A COMMITTEE of the International Union of Pure and Applied Chemistry (IUPAC) -- the world body that finalises names of chemical substances -- recently abandoned a move to name an element after the American Glenn T Seaborg, who won the 1951 Nobel Prize for chemistry. The only reason given for the decision: Seaborg is still alive.
The 106th element -- an artificially generated element that disappears rapidly by emitting radiation -- was named seaborgium in 1993 by the American Chemical Society. But the Commission on Nomenclature of Inorganic Chemistry (CNIC) of the IUPAC recommended the name rutherfordium after Ernest Rutherford, the New Zealand physicist who established the structure of the atom.
However, Seaborg's contribution to chemistry is no less significant: the 82-year-old Berkeley scientist has discovered 9 elements encompassing atomic numbers 94-102, of which plutonium (94) is used in power generation. Albert Ghiorso of the Lawrence Berkeley Laboratory in California, the leader of the team that discovered element 106, comments on the IUPAC decision: "Seaborgium has fallen a victim to political horsetrading. It is unanimous in the scientific community that seaborgium is an excellent name. We'll do our best to see this overturned."
The cnic also recommended changes, which have been effected, in the provisional names assigned to elements of atomic numbers 101-109. The controversy over the naming of new elements has been given a new twist with the creation of an element of atomic number 110 by a German team led by Sigurd Hofman. They refuse to propose a name for it to protest the way IUPAC has named the elements 101-109.
But whatever the names that are finally ascribed to the elements in question, once they are isolated they are assured a slot in the Periodic Table. The table was evolved to fulfil a long-felt need to categorise the elements in such a way that those with similar properties appeared together. But the Periodic Table, in which elements with similar characteristics appear in the same column, was the culmination of years of scientific thought.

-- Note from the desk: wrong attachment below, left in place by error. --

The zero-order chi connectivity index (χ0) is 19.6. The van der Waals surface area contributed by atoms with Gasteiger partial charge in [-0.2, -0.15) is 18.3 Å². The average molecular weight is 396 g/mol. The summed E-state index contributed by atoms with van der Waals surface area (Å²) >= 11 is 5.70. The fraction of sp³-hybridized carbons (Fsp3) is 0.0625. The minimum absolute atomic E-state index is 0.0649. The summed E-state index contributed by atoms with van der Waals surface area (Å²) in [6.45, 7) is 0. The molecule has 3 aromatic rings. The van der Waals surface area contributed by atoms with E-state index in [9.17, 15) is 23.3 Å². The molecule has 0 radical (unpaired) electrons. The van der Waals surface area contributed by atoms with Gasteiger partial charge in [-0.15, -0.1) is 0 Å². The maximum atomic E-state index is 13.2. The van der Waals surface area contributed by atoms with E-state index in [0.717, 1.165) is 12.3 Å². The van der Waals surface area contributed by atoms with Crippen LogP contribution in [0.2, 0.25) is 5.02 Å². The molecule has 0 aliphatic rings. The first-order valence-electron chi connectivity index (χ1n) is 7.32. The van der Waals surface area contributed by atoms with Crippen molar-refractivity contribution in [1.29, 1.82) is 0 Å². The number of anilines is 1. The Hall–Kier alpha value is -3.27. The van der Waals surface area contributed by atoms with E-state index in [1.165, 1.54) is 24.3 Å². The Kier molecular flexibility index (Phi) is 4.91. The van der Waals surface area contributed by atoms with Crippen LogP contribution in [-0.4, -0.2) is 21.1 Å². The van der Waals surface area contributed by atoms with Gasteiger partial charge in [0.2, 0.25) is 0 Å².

Elements are the fundamental substances from which all material objects in the world are formed. In the mid-17th century, Robert Boyle, an Anglo-Irish chemist, first scientifically defined an element: a substance that cannot be broken down into simpler constituents and which combines with other elements to form compounds. Boyle's definition was confirmed by the discovery of 2 gaseous elements by 2 English scientists -- hydrogen by Henry Cavendish, and oxygen by Joseph Priestley -- in the 2nd half of the 18th century. Around the same time, French chemist Antoine Lavoisier showed that water was a compound of hydrogen and oxygen.
By the turn of 18th century, only a handful of elements had been identified. Volta's cell, invented by Italian physicist Alessandro Volta in 1800, provided a powerful method of separating more elements like sodium and potassium from their natural compounds by using an electric current. The problem now was how to represent these elements with symbols. Jons Berzelius, a Swedish scientist, suggested in 1813 that elements can be denoted by abbreviating their names. This became the basis of chemical symbols. For example, oxygen and carbon are represented by their respective abbreviations O and C.